Wednesday, June 19, 2024

Pro-Russia group claims responsibility for EU elections cyber-attacks

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The websites of at least three political parties in the Netherlands were targeted on Thursday as Dutch voters cast their ballots in the European elections.


A pro-Kremlin hacker group has claimed responsibility for what seems to be a coordinated attack on the websites of Dutch political parties and EU institutions on the first day of the European elections.

At least three Dutch political parties – the Christian Democratic Alliance (CDA), the Party for Freedom (PVV) and the Forum for Democracy (FvD) – claimed their websites were targeted by cyber-attacks on Thursday.

HackNeT, a hacker group affiliated to Moscow, claimed responsibility for the attack on its Telegram channel, adding that it had also targeted the Dutch Reformed Political Party (SGP) and the European Court of Auditors (ECA).

The European Court of Auditors’ website appeared to be down on Thursday afternoon.

In a statement to Euronews, a spokesperson from the court said: “We confirm that since this morning, we are experiencing a cyber-attack (DDoS) which has rendered our internet site non-operational.”

 “We are actively working to mitigate the issue,” the statement added. “In the meantime, we were able to ensure that other services remain unaffected and allow us to work normally.”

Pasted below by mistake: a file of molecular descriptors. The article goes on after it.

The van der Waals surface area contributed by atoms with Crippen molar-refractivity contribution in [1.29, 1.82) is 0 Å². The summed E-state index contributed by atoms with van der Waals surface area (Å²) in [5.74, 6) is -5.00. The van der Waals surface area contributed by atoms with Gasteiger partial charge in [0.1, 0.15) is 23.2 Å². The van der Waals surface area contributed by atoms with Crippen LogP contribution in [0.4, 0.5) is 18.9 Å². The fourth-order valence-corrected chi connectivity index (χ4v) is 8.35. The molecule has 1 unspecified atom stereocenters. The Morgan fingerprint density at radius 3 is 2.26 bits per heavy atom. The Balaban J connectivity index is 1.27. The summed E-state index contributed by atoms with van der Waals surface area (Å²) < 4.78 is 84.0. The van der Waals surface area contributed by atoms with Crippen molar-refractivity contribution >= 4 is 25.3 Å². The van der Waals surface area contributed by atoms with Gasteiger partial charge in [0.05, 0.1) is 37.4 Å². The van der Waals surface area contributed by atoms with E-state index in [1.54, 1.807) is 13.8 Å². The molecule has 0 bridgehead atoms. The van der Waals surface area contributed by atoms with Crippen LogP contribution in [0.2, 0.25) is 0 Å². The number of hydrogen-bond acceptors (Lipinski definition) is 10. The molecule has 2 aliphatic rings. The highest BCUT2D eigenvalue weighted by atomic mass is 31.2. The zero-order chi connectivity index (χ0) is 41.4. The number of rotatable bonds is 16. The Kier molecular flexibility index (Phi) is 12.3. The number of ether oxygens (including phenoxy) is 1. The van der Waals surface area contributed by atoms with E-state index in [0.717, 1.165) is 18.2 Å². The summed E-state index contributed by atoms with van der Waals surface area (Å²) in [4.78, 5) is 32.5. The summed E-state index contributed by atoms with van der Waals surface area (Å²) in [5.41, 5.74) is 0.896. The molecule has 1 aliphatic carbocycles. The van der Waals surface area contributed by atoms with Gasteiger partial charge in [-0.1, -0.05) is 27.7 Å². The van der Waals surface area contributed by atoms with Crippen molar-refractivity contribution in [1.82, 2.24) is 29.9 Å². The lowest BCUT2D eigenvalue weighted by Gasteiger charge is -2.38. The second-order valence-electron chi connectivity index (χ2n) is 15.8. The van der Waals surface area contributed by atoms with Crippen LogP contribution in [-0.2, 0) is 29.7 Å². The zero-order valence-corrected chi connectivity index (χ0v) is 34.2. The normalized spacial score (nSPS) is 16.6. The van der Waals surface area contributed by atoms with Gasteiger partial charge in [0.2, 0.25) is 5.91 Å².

The Christian Democratic Appeal (CDA), which is affiliated to the centre-right European People’s Party (EPP), said in a statement on social media platform X that its website was “temporarily less accessible” due to a “serious” distributed denial-of-service (DDOS) attack.

The leader of the hard-right Forum for Democracy (FvD) party, Thierry Baudet, also took to X to announce that his party’s website was down. Baudet said that “the whole team is working overtime to repel the attack,” adding “Russia?”

The website of Geert Wilders’ Party for Freedom (PVV) was also down on Thursday.

It comes amid mounting concerns that the election – the biggest trans-national ballot in history – is vulnerable to efforts by malign foreign actors to subvert the vote.

EU officials said on Wednesday that they considered the 72 hours in the run up to the vote to be “critical,” adding that they had mobilised bespoke rapid alert teams to respond to any threats, such as cyber-attacks or coordinated disinformation campaigns.

The officials added that in several EU countries – including Italy, Spain, Germany and Poland – campaigns aimed at spreading disinformation around the vote had been detected in recent days, including efforts to dissuade voters from going to the ballot boxes or to encourage them to spoil their vote.

HackNeT is a hacking network that according to some Western cybersecurity firms works in coordination with the Russian intelligence services.

The group announced on its Telegram channel earlier this morning that it was targeting “the internet infrastructure of Europe” to mark the start of voting in the European Parliament elections.

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